“I was very surprised to hear it described as ‘sleepy,’ ” Hayes said of the race. “That has not been my experience.”

Likewise, Mills held a meet-and-greet at a Falmouth retirement community, visited several community centers, attended the 40th anniversary gala for the Maine Women’s Lobby and marched in the Fryeburg Fair parade. But she also visited businesses and attended private gatherings that still drew sizable crowds, such as a house party in Pittsfield over the weekend that had 60 attendees, according to campaign manager Jeremy Kennedy.

Kennedy said the campaign is putting more emphasis on small-group gatherings and giving the candidate one-on-one time with individuals. And he attributed that shift – as well as increased interest in volunteering among supporters – to a weariness of “the bluster and the politics” of the past eight years.

Maine Political Report



“I feel like we have had a return to ‘retail politics’ where voters of Maine want to come and talk to the candidates and to meet them personally,” Kennedy said.

Lauren LePage, spokeswoman for the Moody campaign, said the campaign has been “getting Shawn in front of as many people as we can,” while also arranging small, private gatherings with business people around the state. Often facilitated by local legislators, the meetings allow more detailed policy discussions with Moody, who is campaigning on his track record of building an 11-shop auto body repair chain from the ground up.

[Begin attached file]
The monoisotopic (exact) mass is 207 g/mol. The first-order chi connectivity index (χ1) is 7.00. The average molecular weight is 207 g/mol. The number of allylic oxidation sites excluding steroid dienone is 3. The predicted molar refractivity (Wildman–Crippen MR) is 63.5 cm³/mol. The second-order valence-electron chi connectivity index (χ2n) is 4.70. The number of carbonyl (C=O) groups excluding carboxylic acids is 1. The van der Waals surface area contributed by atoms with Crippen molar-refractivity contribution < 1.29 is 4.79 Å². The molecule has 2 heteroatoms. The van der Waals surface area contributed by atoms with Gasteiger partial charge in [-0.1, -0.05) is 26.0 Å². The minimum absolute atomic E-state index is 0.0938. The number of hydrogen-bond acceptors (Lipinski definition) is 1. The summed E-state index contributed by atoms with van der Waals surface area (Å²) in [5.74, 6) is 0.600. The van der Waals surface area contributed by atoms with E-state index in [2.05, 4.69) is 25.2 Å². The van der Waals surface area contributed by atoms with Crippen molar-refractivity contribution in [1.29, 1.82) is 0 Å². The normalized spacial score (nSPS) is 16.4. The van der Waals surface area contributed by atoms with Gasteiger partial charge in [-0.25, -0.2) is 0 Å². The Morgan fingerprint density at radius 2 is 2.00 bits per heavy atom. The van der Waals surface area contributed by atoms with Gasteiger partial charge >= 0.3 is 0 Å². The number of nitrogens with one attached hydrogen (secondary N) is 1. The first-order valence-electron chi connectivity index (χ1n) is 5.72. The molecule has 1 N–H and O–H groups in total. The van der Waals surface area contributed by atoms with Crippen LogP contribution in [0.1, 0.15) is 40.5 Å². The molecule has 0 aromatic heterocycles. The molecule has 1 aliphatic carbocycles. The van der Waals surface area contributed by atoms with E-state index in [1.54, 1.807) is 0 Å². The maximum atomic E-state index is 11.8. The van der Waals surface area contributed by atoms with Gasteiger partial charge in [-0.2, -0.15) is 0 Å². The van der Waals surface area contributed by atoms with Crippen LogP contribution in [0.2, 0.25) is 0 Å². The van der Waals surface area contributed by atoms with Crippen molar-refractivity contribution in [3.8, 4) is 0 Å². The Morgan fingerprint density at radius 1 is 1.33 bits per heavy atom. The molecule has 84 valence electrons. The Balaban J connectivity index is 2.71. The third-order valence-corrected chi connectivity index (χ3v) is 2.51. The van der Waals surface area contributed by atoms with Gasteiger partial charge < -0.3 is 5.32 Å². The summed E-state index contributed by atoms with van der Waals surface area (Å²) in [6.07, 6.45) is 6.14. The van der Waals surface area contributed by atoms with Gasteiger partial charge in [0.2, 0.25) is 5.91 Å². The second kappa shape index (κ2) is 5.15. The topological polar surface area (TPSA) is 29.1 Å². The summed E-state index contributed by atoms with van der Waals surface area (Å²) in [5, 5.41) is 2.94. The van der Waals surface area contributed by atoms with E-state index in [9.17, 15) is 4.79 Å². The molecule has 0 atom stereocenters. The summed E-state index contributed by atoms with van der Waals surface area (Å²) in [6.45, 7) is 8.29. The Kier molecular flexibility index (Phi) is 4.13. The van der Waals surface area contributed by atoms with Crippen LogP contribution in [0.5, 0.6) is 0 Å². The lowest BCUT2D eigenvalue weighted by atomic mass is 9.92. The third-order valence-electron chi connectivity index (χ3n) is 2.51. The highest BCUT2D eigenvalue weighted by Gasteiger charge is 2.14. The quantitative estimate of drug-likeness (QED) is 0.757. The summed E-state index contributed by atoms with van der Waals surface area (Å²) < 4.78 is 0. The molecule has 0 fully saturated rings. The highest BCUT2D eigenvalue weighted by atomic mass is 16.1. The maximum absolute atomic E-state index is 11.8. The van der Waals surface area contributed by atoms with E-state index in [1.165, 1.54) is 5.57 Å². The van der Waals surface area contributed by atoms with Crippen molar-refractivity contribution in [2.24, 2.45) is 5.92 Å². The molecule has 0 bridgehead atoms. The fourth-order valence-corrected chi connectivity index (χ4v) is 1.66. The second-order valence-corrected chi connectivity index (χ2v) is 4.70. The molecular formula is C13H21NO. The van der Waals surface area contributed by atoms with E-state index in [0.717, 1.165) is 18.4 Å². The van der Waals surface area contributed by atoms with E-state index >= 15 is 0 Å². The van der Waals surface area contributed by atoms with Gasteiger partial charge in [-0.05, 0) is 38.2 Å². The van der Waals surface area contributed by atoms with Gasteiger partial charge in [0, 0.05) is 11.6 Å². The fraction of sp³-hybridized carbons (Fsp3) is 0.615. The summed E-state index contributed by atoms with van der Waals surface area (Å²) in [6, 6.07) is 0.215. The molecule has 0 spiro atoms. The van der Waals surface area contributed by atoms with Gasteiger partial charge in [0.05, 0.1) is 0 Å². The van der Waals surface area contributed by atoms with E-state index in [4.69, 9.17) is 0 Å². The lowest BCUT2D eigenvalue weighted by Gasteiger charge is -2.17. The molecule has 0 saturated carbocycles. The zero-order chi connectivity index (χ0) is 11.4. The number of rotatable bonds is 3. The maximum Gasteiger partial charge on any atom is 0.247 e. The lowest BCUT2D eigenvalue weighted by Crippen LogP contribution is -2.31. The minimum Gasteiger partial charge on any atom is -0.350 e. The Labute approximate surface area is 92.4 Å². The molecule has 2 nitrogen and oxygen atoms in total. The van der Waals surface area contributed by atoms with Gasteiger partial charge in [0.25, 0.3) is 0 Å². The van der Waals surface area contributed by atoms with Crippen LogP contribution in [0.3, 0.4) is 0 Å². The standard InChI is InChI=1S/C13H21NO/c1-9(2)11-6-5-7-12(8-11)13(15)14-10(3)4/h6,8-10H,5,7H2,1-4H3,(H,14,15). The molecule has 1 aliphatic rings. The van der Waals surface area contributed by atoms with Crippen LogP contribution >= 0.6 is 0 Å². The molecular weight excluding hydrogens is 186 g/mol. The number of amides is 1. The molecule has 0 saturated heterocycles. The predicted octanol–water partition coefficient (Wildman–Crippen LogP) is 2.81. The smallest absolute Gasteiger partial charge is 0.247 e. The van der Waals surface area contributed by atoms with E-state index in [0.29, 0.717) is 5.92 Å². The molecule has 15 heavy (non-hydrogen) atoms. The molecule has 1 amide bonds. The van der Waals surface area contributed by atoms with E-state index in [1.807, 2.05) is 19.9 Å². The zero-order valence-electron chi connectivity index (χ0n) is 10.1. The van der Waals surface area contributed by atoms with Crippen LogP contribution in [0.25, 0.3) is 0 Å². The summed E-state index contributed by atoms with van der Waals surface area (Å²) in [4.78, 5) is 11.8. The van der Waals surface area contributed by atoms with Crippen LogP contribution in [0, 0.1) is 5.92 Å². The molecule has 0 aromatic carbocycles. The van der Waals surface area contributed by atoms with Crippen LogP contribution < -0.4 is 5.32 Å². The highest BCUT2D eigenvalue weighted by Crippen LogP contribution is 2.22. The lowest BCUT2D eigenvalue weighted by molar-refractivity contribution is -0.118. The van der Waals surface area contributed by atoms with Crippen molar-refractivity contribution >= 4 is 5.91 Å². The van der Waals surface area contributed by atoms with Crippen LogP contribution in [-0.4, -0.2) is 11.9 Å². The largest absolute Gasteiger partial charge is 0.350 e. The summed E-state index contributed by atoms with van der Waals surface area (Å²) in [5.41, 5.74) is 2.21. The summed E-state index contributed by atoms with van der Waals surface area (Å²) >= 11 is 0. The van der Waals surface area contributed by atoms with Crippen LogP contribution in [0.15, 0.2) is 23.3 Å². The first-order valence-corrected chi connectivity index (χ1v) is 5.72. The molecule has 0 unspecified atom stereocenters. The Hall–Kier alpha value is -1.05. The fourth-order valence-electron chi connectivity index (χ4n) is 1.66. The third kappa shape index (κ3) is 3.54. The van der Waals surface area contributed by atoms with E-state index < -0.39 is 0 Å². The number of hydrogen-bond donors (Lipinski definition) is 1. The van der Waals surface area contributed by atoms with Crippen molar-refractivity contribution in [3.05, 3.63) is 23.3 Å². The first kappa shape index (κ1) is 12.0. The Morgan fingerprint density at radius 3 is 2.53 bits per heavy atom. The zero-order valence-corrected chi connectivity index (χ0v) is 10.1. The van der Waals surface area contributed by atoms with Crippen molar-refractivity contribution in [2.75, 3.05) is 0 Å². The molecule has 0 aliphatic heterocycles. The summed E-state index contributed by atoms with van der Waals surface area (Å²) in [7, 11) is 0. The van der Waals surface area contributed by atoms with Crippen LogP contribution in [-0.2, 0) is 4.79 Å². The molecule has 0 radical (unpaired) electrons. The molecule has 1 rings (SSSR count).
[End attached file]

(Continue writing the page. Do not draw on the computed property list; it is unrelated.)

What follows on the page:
“Maine’s economy is strong right now; we are virtually at full-employment and we have money in the rainy day fund,” LePage said in a tip of the hat to the policies of her father, Gov. LePage. “People are paying attention, but we are not facing any sort of crisis at this point. People are working, they are busy. And then what is happening at the national level, that is … taking up a lot of space as well.”

Only Caron said he detected a lower interest in politics this year.

“Overall, it’s been an astonishingly quiet race,” Caron said. “I have been around a lot of races and I have never seen a gubernatorial race with so little energy in it and I don’t know why.”